Political parody

Presidential election has become comical charade for America, world

Nidhi Thakkar, Business Manager

If you’ve happened to check Twitter, read the news or even look outside your window recently, you’ve noticed election propaganda everywhere. You’ve probably also realized that this election is a joke. Our candidates have focused on belittling each other, making irrelevant arguments and stooping low enough to attack their own voters.

I’ll admit, it was funny at first; I initially thought Donald Trump’s candidacy was a brutal and twisted joke, but April first came and went, and Trump’s still here. As for Hillary Clinton, she has experience and understands the complexity of running a country, but she’s made serious mistakes that have made it difficult for the public to take her seriously.

Despite how strange this election is, its impact is astonishingly widespread. Aside from his corn-husk hair, the most maddening aspect of Trump is his blatantly expressed racism, misogyny and homophobia. For a country built on diversity, Trump has gone too far in this election.

I don’t think it’s coincidence that the last couple of months have been plagued by protests and arguments over race and equality. On many occasions, Trump has thrown out people of color from his conventions, whether they were supporters or protesters. In fact, he recently threw out long time supporter and half-Indian teenager, Jake Anantha from his North Carolina rally.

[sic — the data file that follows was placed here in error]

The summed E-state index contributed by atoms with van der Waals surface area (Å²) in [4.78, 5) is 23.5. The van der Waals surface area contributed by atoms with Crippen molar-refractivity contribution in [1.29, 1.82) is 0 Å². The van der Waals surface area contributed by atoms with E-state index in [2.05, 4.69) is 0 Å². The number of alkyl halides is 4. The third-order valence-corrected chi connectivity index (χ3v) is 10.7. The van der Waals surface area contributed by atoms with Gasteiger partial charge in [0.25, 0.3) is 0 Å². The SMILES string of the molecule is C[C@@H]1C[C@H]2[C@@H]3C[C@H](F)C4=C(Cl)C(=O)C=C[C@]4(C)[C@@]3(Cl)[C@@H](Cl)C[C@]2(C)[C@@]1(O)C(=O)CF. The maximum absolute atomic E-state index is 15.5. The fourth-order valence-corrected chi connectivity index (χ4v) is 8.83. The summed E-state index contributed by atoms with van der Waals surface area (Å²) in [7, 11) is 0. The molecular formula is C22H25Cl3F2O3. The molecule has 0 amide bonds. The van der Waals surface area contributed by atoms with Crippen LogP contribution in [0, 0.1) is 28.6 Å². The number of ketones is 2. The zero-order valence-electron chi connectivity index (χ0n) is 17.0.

To make matters worse, Trump has encouraged his other voters to attack protesters. By attacking voters based on their race and identity, Trump is publicly conveying that acts of hate are justified. The fact of the matter is that this country is home to people of hundreds of cultures and that’s not going to change anytime soon.

If either candidate is going to lead this country, they need to put aside their personal opinions and do what’s best for our diverse and thriving country. The same goes for all residents; You don’t have to like your neighbor to tolerate them.

But Trump’s not entirely to blame. We are also to blame. Those of us who watch, tweet and mock the election are giving Trump the attention he needs. It is this attention that has allowed him to gain such an influential voice not only on social media but in politics as well.

But that’s not to say that Clinton is entirely blameless. I’m not concerned with the mistakes she made four years ago; they will force her to be extremely cautious and informed as a leader in this nation. What I’m concerned with is how she responds to the public, and Trump, for that matter.

Both candidates frequent social media in an attempt to connect with millennials, but often come off as childlike themselves. In response to Trump’s mockery, Clinton decided to tweet him back, telling him to delete his account. In some cases, this would be considered comical, however, a potential future president should show more class and maturity, especially on one of the largest campaigning platforms available.

As enjoyable as it is to mock the candidates—and they’ve given us plenty of opportunities to—this is a presidential election. This is our commander-in-chief we are voting for. Whoever we vote for will impact a population that spreads beyond just their voters. They will influence the country that our kids and their kids live in. Please, let’s make it a good one.